second witness, and described tho finding ot
ino Doay as no saw it.
Attorney Hayes, of Greencastle, conducted
tho examination for tho state, and Lockhart
and Nelson kept in tho background.
Attorney Washington conductcJ tho cross
examination Fred Miller was sworn In as deputy sherifl
to accompany tho jury to its room, and court
adjourned at 12.E0 o'clock until Q p. m
lly tho Supreme Court That Will Thron
BInny Damago Suits Out.
CoLUiiuus, O., May 29. The supreme
court gave out a syllabus Friday morn
ing in tho case of Louis R. Naef vs.
tho village of Conneaut that will throw
out of court many damage cases
brought against municipal corporations
for alleged personal damages. It is as
follows: "Ono who goes toluntarily up
on an accumulation of ice on a walk oi
a village can not maintain an action
against such illago for a personal in
jury resulting to him if the sourco oi
danger is plainly visible. Judgment oi
tho circuit court reversed and that oi
tho common pleas affirmed."
PLACE OF MEETING
Of tho llcpnbllcan Natlonnl Convention
1VII1 Not llo Changed.
Washington, May 29. Senator Car
ter, chairman of the national republic
an committee, up to a lato hour Thurs
day night had not heard from tho local
committee in St Louis as to tho dam
ago done to convention hall. lie will
not move in tho matter of postponing
tho date of tho republican convention
until ho is informed of tho desires oi
tho local committee in tho premises.
In no event, ho says, will tho placo oi
holding tho republican convention be
Gold Standnrd Democrats Revolt.
Chicago, May 29. Tho gold standard
democrats of Cook county, who revolted
against tho "alleged brace" primary
methods of tho free silver majority oi
tho county central committee, declared
their secossion from tho existing party
organization at a largely attended
meeting Thursday night of tho com
mittee of 500 and others. Thero was a
unanimous decision to organize as tho
honest money and honest primary club
of Cook county at onco and to hold a
convention Juno IS.
Fatal rail Vovya aa Elevator Shaft.
NiffliiviLLi:, Tenn., May 29. John D.
Wilson, a well known citizen of this
city, Ml through an elevator shaft in
the Vanderbilt building, on Cherry
street; Friday morning and was in
stantly killed. Mr. Wilson was form
erly manager of tho Presbyterian Pub
llshlnghouso in Nashville, but recent
ly retired from that position.
, VlocUnsr Co St. I.onU.
Cincinnati, May 29. Thousand's' of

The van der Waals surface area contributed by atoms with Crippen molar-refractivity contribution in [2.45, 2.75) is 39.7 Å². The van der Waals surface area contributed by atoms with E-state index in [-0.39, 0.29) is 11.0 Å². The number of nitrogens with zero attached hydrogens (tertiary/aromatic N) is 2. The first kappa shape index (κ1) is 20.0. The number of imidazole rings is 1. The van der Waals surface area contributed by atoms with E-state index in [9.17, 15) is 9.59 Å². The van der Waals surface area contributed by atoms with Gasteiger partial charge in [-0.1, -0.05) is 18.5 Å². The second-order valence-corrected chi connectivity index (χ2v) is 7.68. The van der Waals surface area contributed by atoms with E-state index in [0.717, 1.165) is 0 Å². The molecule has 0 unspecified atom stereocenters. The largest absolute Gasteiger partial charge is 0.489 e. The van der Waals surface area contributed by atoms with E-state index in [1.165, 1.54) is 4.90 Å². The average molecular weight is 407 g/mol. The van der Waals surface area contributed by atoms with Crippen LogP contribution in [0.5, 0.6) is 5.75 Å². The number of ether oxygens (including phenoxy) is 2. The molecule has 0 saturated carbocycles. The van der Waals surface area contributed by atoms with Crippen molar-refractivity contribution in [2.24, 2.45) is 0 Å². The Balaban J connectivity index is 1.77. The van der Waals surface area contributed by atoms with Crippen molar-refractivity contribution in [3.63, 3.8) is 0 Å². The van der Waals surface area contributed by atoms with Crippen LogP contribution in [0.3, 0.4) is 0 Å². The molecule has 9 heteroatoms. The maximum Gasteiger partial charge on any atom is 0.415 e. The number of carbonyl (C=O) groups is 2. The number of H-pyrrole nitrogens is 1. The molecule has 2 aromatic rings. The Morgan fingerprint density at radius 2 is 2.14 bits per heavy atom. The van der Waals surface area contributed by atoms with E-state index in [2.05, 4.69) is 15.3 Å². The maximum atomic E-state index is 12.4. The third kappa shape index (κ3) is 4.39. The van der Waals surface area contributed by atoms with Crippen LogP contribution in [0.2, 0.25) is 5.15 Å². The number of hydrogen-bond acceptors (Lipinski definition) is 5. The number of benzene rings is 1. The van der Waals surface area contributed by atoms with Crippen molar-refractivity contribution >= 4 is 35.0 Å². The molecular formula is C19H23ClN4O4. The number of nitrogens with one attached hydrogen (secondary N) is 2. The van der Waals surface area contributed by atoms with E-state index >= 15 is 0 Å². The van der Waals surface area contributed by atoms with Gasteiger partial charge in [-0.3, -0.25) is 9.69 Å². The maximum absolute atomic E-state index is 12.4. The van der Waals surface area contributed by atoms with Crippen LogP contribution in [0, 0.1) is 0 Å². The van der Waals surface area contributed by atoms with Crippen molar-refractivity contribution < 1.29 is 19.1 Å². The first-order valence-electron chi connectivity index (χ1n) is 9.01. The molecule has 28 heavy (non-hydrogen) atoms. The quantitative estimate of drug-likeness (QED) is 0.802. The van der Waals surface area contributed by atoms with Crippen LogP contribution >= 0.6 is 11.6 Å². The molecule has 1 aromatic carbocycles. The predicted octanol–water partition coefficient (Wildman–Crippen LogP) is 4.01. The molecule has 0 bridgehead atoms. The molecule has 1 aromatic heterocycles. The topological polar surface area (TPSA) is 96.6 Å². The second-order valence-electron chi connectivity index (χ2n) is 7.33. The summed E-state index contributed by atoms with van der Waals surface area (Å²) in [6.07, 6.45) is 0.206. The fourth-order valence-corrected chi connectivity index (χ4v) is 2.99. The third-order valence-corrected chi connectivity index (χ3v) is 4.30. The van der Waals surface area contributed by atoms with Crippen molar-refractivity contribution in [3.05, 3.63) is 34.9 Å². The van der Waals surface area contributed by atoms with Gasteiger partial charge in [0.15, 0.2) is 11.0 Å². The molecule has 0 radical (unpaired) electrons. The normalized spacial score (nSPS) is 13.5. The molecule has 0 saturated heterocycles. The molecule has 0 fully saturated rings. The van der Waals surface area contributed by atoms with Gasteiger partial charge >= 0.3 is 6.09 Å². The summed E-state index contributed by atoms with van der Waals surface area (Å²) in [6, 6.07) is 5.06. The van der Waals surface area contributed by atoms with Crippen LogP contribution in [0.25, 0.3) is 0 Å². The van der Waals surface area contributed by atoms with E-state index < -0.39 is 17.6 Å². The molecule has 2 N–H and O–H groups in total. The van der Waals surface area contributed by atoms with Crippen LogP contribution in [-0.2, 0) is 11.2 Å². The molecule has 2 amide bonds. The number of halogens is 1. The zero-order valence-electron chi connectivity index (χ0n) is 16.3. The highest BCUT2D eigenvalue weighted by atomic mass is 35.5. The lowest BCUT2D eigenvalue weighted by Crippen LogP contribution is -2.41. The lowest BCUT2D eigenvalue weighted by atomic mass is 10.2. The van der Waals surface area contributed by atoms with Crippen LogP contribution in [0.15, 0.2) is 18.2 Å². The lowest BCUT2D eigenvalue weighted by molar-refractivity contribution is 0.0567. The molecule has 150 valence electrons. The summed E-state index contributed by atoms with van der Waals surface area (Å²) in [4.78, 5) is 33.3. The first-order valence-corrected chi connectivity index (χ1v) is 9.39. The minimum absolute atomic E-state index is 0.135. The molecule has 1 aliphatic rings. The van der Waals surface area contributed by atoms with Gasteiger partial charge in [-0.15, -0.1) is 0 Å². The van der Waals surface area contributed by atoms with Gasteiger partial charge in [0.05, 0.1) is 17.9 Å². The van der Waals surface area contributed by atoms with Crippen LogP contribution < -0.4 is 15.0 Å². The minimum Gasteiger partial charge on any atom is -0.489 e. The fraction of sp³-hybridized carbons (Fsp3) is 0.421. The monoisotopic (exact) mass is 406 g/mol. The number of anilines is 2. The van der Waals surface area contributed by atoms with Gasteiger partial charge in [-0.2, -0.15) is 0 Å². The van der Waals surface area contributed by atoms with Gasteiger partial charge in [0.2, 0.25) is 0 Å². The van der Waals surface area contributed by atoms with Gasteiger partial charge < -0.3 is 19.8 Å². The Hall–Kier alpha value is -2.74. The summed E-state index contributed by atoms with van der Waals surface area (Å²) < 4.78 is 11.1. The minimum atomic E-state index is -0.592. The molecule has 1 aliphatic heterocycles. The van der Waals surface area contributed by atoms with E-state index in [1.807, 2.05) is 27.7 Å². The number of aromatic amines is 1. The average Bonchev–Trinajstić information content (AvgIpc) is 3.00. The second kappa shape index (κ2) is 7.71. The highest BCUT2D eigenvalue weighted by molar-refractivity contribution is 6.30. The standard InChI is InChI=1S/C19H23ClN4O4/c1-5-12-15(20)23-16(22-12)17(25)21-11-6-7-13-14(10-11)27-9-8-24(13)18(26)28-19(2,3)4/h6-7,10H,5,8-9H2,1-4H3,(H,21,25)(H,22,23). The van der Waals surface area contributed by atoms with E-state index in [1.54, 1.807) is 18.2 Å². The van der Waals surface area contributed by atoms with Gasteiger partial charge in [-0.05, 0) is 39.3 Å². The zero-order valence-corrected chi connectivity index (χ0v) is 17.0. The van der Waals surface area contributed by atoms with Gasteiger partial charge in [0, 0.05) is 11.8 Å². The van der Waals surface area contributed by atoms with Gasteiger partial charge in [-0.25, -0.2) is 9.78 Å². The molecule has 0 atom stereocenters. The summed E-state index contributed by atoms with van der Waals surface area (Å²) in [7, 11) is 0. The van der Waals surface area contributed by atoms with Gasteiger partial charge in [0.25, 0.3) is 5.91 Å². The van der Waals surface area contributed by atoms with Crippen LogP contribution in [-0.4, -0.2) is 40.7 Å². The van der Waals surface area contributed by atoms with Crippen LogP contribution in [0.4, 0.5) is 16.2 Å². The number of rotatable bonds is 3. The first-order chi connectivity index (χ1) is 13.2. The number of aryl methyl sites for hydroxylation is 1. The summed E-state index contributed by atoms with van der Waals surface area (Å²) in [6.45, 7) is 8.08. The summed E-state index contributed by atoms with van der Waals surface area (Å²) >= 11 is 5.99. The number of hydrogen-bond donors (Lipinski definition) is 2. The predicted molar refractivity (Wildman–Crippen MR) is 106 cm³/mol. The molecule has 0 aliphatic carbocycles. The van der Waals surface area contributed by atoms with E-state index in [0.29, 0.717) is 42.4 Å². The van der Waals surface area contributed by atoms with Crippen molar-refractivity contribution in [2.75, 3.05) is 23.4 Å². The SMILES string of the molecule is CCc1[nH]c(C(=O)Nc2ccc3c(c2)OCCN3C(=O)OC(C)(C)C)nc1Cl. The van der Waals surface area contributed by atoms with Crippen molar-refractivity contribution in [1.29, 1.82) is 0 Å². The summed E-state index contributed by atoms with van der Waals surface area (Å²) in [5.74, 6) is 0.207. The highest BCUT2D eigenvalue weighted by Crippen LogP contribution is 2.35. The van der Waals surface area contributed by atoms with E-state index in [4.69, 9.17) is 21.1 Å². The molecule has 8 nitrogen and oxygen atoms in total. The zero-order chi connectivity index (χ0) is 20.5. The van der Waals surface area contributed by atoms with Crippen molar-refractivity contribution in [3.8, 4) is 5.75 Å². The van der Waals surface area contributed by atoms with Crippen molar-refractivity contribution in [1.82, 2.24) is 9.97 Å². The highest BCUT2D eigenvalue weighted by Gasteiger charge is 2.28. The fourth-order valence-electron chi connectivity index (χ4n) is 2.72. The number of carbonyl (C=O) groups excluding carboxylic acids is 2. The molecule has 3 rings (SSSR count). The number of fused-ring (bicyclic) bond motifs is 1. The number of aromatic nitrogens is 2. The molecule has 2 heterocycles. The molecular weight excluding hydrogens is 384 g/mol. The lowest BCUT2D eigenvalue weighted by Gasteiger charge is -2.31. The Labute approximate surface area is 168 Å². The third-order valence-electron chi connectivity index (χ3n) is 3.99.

sightseers will flock to St, Louis Sun
day. All of tho local roads from Cincin
nati to St. Louis are offering cheap
rates, while a very low rato will be
mado from tho .towns along tho lines in
Indiana and Illinois.
Infant' ISody Pound.
KpRwALK, O., May 29. Tho body of
a fomalo infant was found Thursday
morning in ifarnoy Schmlll's well, near
Monroovillo. Death resulted from
drowning. Certain parties are aus
pcotod, and arrests will soon follow, it
Is bollevod. .
a cream of tartar Baking Powder. Uliihosi
of all In leavening strength Latett Vniteo
Slatet Qorernment lood Report,
flOVAIi BA.KINO POWDEH CO., 108 Wall St..N."y
Vert nnd Interesting Happenings Wlthla
" Oar Uorders.
'Sqnlrc Murphy, of South Lebanon, O.,
Puts a Itullot Into Ills Head.
Lebanon, O., May 29. Samuel Mur
phy, 05, killed himself in his stable at
South Lebanon by shooting himself in
tho forehead. Andrew Cox and John
Willis found tho body.
Murphy was a justico of tho peace
and notary public, and had at ono time
been pestmastor of the village of South
Lebanon. Ho served ono term in tho
penitentiary for forgery. Uo leaves a
Bennett and Lewis, of tho Citizens'
bank, of this place, tried to find him
Tuesday to collect S300 ho owed the
bank, but ho hid from them in tho
vtceds around his potato patch. lie
would havo been arressted Thursday,
as his act of forgery had.leaked out.
The following letter explains every
thing: "May 20, 1880.
"Dear Wife: This is written in a
hurry. All notes and mortgages where
your name is signed aro forgeries.
These aro my last words. That note
in bank I signed your name. Good-by.
Of Ohio Meets nt Columbus and Elect
Odcors for tho Ensuing Year.
Columbcs.O., May 29. The Ohio Med
ioal societj" heard several interesting
papers and elected .tho following oflt
cers: President, Dr. T. C. Lorlmorc, Mt.
Vernon; flrs vice president, M. Stainm,
Treraont; second vice president, C. F.
Clarke, Columbus; third vico president,
John S. Beck, Dayton; fourth vice
president, Gcorgo W. Crlie, Cleve
land; secictary, Thomas Hubbard,
Toledo; assistant secretary; II. M.
W. Moore, Columbus; treasurer,
James A. Duncan, Toledo; fi
nance committee, U. J. Herrick, Cleve
land; ethics, T. C. Hoover, Columbus;
publication, F. D. Bain, Kenton; legis
lation, Charles Graefe, Sandusky; med
ical societies and admission, J. A.
Thompson, Cincinnati. Clcvoland was
chosen for the next place of meeting.
Masked Men Assault Mrs. I.ydln Morrison
Nfar4 Mt. Vernon, O.
Mt. Vernon,' O., May 29. Word has
just been received hero of a shocking
assault perpetrated upon Mrs. Lydia
Morrison at her homo in Berlin town
ship, Thursday night At six o'clock